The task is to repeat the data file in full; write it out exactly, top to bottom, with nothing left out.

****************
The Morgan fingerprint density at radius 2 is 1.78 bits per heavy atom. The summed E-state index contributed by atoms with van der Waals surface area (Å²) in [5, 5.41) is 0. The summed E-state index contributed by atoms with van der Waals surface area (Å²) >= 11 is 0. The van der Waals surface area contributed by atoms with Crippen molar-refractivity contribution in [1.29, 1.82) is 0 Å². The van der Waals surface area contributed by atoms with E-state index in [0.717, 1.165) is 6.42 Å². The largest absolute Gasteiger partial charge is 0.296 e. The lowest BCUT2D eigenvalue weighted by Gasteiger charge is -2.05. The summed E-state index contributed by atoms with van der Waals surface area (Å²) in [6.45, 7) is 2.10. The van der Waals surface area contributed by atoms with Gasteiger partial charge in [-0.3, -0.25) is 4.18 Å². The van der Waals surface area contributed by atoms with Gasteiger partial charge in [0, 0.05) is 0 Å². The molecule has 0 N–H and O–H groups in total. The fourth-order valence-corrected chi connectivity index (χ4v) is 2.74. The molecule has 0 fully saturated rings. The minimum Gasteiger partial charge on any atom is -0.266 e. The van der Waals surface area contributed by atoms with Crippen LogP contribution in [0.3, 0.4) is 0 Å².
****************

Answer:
The Morgan fingerprint density at radius 2 is 1.78 bits per heavy atom. The summed E-state index contributed by atoms with van der Waals surface area (Å²) in [5, 5.41) is 0. The summed E-state index contributed by atoms with van der Waals surface area (Å²) >= 11 is 0. The van der Waals surface area contributed by atoms with Crippen molar-refractivity contribution in [1.29, 1.82) is 0 Å². The van der Waals surface area contributed by atoms with E-state index in [0.717, 1.165) is 6.42 Å². The largest absolute Gasteiger partial charge is 0.296 e. The lowest BCUT2D eigenvalue weighted by Gasteiger charge is -2.05. The summed E-state index contributed by atoms with van der Waals surface area (Å²) in [6.45, 7) is 2.10. The van der Waals surface area contributed by atoms with Gasteiger partial charge in [-0.3, -0.25) is 4.18 Å². The van der Waals surface area contributed by atoms with Gasteiger partial charge in [0, 0.05) is 0 Å². The molecule has 0 N–H and O–H groups in total. The fourth-order valence-corrected chi connectivity index (χ4v) is 2.74. The molecule has 0 fully saturated rings. The minimum Gasteiger partial charge on any atom is -0.266 e. The van der Waals surface area contributed by atoms with Crippen LogP contribution in [0.3, 0.4) is 0 Å².